By Kelli Shiroma
When I was in college and coming home on break, chicken katsu reigned as my staple order at the Mapunapuna L&L. Nothing could beat those tender pieces of boneless chicken that were perfectly breaded, coated with a special seasoning and deep fried. Of course, you can’t forget about that signature Hawaiian Barbecue katsu sauce.
Now that I’m home, I’ve discovered other major contenders. When it comes to soft, juicy chicken with crispy, golden-brown crust, a delectable sauce and a good plate lunch deal, you won’t go wrong with these: Our Top 5 chicken katsu.
No. 5: Nuuanu Okazuya, Furikake katsu, $3.50
$3.50 for a petite slab of katsu may seem expensive, but you won’t get this furikake flavor anywhere else. Together with the moist, tender chicken and the slightly sweet katsu sauce, the furikake’s welcome saltiness and extra crunch make this an award-winning combo.
The breaded exterior can get a little soggy if you get the katsu sliced with the sauce drizzled on top, but there’s still enough crispiness. Just make sure to eat it right away.
Tip: Call ahead to make sure the furikake katsu is available. They make it throughout the day, but still run out at times.
Nuuanu Okazuya • 1351 Nuuanu Ave. • Downtown • 533-6169
No. 4: Queen St. Café & Grill, Korean chicken katsu, $7
The Korean chicken katsu’s slightly spicy sauce sets it apart from the regular katsu—a subtle kick that takes it from tasty to tantalizing. The chicken meat is juicy, with a breaded crackle in every bite.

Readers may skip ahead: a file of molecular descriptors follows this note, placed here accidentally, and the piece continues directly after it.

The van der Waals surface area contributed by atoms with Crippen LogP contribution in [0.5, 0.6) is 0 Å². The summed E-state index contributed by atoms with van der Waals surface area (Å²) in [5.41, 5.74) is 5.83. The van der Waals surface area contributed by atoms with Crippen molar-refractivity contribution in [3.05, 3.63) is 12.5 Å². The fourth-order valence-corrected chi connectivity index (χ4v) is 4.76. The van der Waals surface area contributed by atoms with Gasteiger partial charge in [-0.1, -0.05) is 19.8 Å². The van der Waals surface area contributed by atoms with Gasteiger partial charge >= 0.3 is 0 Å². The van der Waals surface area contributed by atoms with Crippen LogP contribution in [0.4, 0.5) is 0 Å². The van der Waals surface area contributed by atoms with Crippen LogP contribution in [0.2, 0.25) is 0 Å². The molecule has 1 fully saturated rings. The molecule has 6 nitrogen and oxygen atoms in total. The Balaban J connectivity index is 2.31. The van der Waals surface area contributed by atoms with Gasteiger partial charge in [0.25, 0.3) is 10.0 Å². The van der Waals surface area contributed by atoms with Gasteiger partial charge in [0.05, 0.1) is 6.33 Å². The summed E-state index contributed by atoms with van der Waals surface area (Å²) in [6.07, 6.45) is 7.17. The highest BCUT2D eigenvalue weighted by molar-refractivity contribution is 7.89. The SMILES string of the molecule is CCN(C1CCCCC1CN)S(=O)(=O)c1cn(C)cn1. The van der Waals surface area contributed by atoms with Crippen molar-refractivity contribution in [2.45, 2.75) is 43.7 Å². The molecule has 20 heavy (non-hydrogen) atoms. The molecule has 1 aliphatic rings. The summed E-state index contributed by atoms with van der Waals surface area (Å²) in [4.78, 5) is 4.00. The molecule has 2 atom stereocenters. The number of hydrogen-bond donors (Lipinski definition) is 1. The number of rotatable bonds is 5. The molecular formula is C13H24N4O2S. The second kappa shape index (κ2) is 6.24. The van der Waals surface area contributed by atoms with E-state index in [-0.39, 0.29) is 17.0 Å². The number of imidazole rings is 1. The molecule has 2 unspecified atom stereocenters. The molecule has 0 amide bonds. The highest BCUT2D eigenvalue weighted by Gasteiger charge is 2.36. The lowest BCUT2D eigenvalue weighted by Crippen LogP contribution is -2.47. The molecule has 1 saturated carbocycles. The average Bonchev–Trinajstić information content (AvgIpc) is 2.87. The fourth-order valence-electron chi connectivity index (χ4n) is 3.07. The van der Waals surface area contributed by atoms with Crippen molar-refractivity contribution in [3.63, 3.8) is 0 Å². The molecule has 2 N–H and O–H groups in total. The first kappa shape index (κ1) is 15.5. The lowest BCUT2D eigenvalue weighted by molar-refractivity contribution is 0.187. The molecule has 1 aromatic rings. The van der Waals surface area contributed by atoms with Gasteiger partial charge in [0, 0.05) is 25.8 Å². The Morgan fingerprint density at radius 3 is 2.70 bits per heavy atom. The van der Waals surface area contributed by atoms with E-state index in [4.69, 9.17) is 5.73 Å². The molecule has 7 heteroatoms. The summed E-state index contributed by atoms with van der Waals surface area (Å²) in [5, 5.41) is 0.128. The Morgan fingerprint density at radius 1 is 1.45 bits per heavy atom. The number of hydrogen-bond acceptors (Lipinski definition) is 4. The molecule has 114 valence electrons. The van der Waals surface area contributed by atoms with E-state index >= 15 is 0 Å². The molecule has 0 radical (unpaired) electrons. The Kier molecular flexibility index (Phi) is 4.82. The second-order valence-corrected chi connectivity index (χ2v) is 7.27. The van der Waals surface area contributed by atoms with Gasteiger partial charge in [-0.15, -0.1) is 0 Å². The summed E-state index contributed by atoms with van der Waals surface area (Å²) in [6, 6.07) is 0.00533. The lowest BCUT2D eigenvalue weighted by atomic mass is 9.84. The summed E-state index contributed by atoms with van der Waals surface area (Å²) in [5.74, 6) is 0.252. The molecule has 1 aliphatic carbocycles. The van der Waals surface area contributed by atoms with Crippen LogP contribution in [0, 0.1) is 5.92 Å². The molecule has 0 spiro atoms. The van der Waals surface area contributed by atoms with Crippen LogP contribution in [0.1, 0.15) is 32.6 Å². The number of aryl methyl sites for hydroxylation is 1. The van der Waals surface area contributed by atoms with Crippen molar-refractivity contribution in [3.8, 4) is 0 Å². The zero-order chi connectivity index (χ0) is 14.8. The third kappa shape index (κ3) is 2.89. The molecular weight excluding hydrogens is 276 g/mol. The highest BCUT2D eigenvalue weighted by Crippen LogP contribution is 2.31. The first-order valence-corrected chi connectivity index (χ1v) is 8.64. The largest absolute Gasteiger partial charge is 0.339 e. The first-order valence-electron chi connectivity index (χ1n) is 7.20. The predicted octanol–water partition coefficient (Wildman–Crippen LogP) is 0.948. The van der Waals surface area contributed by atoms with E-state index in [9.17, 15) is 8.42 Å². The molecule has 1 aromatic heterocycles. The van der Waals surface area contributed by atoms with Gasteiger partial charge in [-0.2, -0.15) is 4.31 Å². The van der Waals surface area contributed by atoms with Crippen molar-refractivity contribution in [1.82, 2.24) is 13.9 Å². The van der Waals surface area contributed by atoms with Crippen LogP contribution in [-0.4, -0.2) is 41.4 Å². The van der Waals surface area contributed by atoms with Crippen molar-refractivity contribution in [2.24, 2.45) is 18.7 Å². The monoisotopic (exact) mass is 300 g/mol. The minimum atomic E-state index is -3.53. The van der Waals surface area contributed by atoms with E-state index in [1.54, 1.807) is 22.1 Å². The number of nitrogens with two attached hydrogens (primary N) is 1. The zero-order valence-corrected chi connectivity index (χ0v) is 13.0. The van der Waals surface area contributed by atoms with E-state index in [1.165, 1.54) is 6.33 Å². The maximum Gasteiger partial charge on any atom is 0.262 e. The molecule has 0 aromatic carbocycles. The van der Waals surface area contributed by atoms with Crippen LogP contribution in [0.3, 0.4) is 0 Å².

But that sauce. I salivate just thinking about it. No wonder the Korean katsu often sells out. Plus, the sides are pretty awesome—garlic mashed potatoes (instead of white rice), potato mac, tossed greens or pasta salad, and you can combo any items on the café menu.
Queen St. Café & Grill • 99-080 Kauhale St. • Aiea • 484-2708
No. 3: Young’s Kalbee, Chicken katsu, $12.85
If $12.85 seems expensive for a plate of katsu, just open the container. With a whole plateful of katsu—and three scoops of rice on the side—you get your money’s worth at Young’s.
Two thick-cut katsu slabs are golden-brown, the texture and flavor of chicken and breading both unbelievable. I never thought it was possible for katsu to almost melt in your mouth. The meat is incredibly moist and so tasty that you almost don’t need the katsu sauce … almost.
The sauce is the same one that’s served with meat jun. It’s slightly sweeter and complements the fried strips perfectly. They only give you two small containers, so be sure to ask for more.
Young’s Kalbee • Aiea Town Square • 99-084 Kauhale St., Unit A-2 • Aiea • 488-0251
No. 2: Sugoi, Chicken katsu, $10.95
Wednesday is the day to visit Sugoi if you’re a katsu lover like me. Instead of $10.95 for a regular plate, you can get it for $8.95. Winner, winner, chicken dinner.
To say that each piece is meaty would be an understatement. The chicken is thick, juicy and tender; you get explosions of flavor with each bite.
Sugoi gives two containers of thick katsu sauce, but I’m perfectly happy eating this chicken plain. And get the mac salad. It’s creamy and slightly peppery, which goes well between bites of crispy, fried goodness.
Sugoi • City Square Shopping Center • 1286 Kalani St. #B-106 • Kalihi • 841-7984
No. 1: Zippy’s, Chicken katsu, $7.95
I’ve always associated Zippy’s with chocolate Napples and Zip Pacs, but then several friends recommend the katsu. It’s love at first bite.
Each piece is juicy, thick, tender and flavorful. The panko breading is thin and on point—delectably crunchy without being too hard. And instead of a container of thick, gravy-like katsu sauce, there’s an entire small bowl. At first it seems disproportionate, but I end up using all of it—and then scraping the bowl.
The next time someone says, “Next stop, Zippy’s,” I know exactly what I’ll be getting.
Zippy’s Pearl City • 806 Kamehameha Hwy. • Pearl City • 453-3715